Nearly 40% of Sri Lankan households do not have access to electricity supply through the national grid. Many of them are located in rural areas where the grid extension is often found to be uneconomical. This is primarily due to the low energy demand in most rural households coupled with the high cost of extending and maintaining the grid supply lines.
In 1998, Intermediate Technology Development Group (ITDG) launched a project to develop a small battery charging wind generator, which could cater to the needs of rural households. Design and development of this machine was contracted to RMA.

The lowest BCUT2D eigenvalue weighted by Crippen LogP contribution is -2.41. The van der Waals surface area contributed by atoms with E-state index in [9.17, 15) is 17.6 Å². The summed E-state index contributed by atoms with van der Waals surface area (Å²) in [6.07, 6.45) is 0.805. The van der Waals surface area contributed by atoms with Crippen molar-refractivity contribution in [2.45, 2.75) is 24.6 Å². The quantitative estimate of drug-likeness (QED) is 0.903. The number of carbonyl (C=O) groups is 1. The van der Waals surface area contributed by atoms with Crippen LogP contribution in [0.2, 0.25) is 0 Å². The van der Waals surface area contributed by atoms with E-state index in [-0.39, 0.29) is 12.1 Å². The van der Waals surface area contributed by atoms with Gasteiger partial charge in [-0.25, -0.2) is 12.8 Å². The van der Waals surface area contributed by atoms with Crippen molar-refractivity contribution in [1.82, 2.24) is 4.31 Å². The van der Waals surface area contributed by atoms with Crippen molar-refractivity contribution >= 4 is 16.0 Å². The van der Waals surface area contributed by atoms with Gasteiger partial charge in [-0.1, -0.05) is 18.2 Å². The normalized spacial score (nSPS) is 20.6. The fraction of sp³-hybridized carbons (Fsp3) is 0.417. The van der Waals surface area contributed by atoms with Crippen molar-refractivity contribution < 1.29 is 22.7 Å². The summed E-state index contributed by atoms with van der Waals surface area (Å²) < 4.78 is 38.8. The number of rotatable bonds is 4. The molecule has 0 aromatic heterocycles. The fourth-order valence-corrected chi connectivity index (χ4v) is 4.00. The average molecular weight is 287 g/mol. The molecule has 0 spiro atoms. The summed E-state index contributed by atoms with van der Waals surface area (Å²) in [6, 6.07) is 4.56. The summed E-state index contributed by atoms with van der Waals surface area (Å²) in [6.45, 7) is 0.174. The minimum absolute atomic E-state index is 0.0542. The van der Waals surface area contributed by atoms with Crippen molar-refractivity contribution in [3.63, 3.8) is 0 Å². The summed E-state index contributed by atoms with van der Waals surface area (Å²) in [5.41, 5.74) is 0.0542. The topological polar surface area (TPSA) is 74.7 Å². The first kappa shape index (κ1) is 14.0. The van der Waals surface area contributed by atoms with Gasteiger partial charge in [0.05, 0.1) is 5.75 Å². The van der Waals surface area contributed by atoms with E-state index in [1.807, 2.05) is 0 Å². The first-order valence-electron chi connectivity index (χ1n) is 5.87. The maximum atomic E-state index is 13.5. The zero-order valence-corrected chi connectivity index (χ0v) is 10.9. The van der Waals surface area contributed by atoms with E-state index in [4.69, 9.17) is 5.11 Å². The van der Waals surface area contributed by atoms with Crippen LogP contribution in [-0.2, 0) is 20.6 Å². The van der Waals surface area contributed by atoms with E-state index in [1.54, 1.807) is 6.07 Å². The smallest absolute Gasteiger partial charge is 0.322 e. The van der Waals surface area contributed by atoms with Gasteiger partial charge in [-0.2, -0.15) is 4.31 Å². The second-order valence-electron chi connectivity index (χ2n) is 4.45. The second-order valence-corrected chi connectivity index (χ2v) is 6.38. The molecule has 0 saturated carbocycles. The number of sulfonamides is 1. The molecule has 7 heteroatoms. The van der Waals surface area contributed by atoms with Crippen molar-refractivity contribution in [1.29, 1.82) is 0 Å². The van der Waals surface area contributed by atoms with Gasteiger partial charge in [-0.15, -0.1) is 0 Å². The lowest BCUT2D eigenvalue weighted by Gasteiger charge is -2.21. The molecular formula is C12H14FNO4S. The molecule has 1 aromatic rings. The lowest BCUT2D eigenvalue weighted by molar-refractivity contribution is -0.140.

In June 2000, the first prototype was fabricated and subjected to a rapid assessment of the performance of the rotor and speed control system using the technique of Controlled Velocity Testing (CVT). This was performed in Ussangoda, a flat open tract of land overlooking the southern coast. A wind data logger and digital power monitoring meters were used to collect the data. The system consists of a two bladed wind turbine that drives the 200W Permanent Magnet Generator (PMG) of “air gap type”. AC supply from the PMG is rectified and used to charge the battery. The battery supplies AC electricity to the household through a 400W inverter.
The prototype machine is now running in a southern village called Andarawewa, Once the testing phase is completed, RMA will develop the production model and train local workshops in the manufacture of this wind turbine.
- Intermediate Technology Development Group – Sri Lanka